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Muhammad Muzaffar Hussain
Chairman, BFDC


Bangladesh was once a fish surplus country about half a century back when the population was less than 20 m. But with the rapid population growth fishing efforts increased greatly while culture and conservation were very insufficient to keep pace with population explosion.

In the meantime due to high demand in the world market for shrimps, prawns and other crustaceans, Bangladesh stepped into a new era of sophisticated industrial processing development. The evolution of the shrimp processing industry in Bangladesh dates back to 1959 when the first fish and shrimp processing and freezing plant was installed in Chittagong by 1971, there were nine such processing plants in the country with a total production capacity of 58.5 MT per day. All these plants were mostly engaged in processing and exporting of fresh water headless shell on shrimps to Europe and U.S.A. During the Bangladesh War of Liberation in 1971, there was a short pause in the development of the sector. From 1977 onwards the trend of development of the industry started regaining its momentum and by the end of 1992, there were ninety seven processing plants in the country with a daily freezing capacity of about 680 tons. All these plants were primarily designed for processing of shrimps and froglegs. The processing of fin-fishes were not taken into consideration at the beginning in view of the national requirements. But due to the rapid development of the industry, raw material constraints in shrimp and froglegs were felt very much, thus forcing many of the plants to diversify products in favour of fin-fishes also.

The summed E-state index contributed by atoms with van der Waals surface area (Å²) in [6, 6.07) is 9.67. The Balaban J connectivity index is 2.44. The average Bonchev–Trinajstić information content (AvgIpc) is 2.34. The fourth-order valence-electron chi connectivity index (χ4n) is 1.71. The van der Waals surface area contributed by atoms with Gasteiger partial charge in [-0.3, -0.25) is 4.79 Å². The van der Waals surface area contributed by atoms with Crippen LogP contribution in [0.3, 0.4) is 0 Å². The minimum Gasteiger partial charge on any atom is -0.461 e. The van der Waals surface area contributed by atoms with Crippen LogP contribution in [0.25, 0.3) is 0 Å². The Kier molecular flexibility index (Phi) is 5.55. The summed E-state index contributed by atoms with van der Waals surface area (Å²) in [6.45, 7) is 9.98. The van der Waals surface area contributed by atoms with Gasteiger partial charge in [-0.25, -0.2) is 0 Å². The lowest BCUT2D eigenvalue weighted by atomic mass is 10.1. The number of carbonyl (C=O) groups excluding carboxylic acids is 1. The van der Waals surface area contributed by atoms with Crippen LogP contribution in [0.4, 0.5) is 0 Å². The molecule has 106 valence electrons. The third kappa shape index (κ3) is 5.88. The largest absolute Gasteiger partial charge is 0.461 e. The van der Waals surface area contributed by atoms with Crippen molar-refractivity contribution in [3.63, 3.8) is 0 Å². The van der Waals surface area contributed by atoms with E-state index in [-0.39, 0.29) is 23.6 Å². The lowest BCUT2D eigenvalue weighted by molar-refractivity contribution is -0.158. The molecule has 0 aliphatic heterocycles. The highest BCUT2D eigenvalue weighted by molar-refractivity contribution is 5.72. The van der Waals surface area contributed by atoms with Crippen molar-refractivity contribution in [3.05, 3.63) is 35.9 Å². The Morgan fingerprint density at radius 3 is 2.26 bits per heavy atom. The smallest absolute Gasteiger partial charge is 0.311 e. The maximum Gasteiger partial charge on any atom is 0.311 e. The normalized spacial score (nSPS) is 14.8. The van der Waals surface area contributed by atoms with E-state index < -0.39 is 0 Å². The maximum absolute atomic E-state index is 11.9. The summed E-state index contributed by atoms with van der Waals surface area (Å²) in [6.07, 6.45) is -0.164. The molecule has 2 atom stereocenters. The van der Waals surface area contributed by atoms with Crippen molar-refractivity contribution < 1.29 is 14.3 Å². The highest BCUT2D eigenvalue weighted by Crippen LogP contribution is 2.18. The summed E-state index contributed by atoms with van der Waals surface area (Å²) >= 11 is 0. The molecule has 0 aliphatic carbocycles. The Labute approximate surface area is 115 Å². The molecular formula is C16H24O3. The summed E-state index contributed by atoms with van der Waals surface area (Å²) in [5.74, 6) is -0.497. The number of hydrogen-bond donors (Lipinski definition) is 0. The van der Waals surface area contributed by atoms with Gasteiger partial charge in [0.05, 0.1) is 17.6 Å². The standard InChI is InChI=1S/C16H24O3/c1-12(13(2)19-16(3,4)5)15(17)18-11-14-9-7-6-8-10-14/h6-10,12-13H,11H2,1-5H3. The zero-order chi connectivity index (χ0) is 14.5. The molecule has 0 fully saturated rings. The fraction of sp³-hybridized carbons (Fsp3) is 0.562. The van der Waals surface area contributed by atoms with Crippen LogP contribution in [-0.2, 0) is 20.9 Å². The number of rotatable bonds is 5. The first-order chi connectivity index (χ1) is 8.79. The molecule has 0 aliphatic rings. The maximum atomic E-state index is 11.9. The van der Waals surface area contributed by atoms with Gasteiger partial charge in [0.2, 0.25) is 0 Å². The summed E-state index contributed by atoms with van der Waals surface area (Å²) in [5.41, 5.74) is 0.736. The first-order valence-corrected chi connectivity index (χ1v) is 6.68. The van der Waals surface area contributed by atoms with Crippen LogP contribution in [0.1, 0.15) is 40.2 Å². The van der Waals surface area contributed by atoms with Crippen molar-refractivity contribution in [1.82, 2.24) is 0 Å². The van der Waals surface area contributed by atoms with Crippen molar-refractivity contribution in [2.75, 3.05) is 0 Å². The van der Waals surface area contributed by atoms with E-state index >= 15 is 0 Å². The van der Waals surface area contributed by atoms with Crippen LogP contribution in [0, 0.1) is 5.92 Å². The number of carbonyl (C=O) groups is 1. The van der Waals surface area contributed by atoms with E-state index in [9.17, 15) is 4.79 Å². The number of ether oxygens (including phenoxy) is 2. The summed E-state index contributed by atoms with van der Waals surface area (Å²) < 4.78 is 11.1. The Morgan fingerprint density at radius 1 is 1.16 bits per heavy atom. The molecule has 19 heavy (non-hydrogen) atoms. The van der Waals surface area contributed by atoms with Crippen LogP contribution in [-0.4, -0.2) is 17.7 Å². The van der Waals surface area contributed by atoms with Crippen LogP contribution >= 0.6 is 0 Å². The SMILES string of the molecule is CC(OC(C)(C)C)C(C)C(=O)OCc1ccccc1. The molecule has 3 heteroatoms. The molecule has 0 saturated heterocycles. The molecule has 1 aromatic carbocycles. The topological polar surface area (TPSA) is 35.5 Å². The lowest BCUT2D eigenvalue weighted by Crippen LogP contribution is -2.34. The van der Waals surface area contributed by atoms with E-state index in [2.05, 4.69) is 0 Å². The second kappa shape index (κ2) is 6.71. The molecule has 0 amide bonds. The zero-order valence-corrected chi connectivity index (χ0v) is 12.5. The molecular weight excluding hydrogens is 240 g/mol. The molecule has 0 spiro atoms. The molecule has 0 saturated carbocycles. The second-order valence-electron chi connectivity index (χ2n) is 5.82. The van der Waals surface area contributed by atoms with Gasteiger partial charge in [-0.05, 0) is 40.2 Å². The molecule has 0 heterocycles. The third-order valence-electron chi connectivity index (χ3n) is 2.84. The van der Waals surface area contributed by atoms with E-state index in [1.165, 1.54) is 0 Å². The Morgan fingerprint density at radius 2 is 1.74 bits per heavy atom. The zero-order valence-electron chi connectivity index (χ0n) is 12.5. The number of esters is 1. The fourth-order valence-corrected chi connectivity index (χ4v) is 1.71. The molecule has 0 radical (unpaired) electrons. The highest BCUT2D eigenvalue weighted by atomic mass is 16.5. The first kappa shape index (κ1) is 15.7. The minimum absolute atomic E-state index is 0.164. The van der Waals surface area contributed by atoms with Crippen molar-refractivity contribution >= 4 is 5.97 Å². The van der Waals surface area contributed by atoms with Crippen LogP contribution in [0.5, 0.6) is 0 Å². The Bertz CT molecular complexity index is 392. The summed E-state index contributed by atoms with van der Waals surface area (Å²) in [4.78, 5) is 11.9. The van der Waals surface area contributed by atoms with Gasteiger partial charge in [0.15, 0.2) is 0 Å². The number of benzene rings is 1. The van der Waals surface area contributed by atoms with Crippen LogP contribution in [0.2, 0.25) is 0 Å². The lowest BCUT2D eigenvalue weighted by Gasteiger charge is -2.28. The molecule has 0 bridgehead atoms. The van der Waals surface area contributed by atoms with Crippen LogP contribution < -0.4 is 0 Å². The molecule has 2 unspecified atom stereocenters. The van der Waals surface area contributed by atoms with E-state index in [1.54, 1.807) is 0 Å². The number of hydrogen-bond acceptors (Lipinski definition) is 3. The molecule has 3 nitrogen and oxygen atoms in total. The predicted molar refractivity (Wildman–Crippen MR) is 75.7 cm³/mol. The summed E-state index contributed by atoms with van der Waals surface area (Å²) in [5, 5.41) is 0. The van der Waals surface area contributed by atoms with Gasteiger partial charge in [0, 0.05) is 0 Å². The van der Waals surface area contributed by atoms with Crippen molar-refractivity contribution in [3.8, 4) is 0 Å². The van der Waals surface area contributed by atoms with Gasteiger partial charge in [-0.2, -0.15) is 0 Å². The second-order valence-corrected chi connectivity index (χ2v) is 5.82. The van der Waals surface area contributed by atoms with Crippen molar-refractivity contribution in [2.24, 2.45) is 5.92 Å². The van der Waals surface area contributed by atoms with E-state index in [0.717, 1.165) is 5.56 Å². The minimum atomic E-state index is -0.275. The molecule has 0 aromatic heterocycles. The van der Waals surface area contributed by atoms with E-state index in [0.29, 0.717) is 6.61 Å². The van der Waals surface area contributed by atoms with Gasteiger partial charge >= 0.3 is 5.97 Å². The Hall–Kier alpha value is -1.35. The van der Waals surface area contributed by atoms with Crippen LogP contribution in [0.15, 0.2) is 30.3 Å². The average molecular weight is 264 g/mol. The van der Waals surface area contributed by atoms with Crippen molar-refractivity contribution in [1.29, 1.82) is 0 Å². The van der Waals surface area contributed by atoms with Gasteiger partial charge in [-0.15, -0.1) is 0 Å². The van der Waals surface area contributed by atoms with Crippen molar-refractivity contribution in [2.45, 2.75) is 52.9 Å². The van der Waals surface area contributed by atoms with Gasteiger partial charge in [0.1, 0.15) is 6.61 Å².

A new technology for the production of salted and dehydrated fish specially for sea-water jew fish was also introduced in collaboration with Hongkong and Singapore buyers which helped the country earn a good amount of foreign exchange.

The developments in the fish and shrimp processing sector helped the country's export to boost up from a meagre US$ 3.06 m in 1972-73 to 131 m in 1992-93 an increase of 4281% in 20 years. Export of shrimps and fishery products stands next to garments, jute and jute goods and leather. It contributed to 6.50% of the total export earnings of US$ 1994.00 m in 1991-92.

Inspite of all these developments the export-oriented sea foods processing industry of Bangladesh has been passing through a severe crisis due to acute shortage of raw materials. The industry has grown at a much faster rate than that of the growth of the raw material procurement.

To overcome this situation, topmost importance and priority have been given for the development of fisheries resources specially of the aquaculture resources of fish, shrimps and other crustaceans for which Bangladesh has a great potential.

2. Present Status

Present status in respect to the growth of the Fish and Shrimp Processing Industry vis-a-vis the availability of raw materials which are the living aquatic resources such as freshwater fish, marine fish, frogs, prawns, shrimps and other crustaceans, deserves a brief explanation in this context.

2.1 Fishery Resources

The Bangladesh Fisheries can broadly be divided into (i) Inland or Freshwater Fisheries and (ii) Marine Fisheries.

2.1.1 Inland Fisheries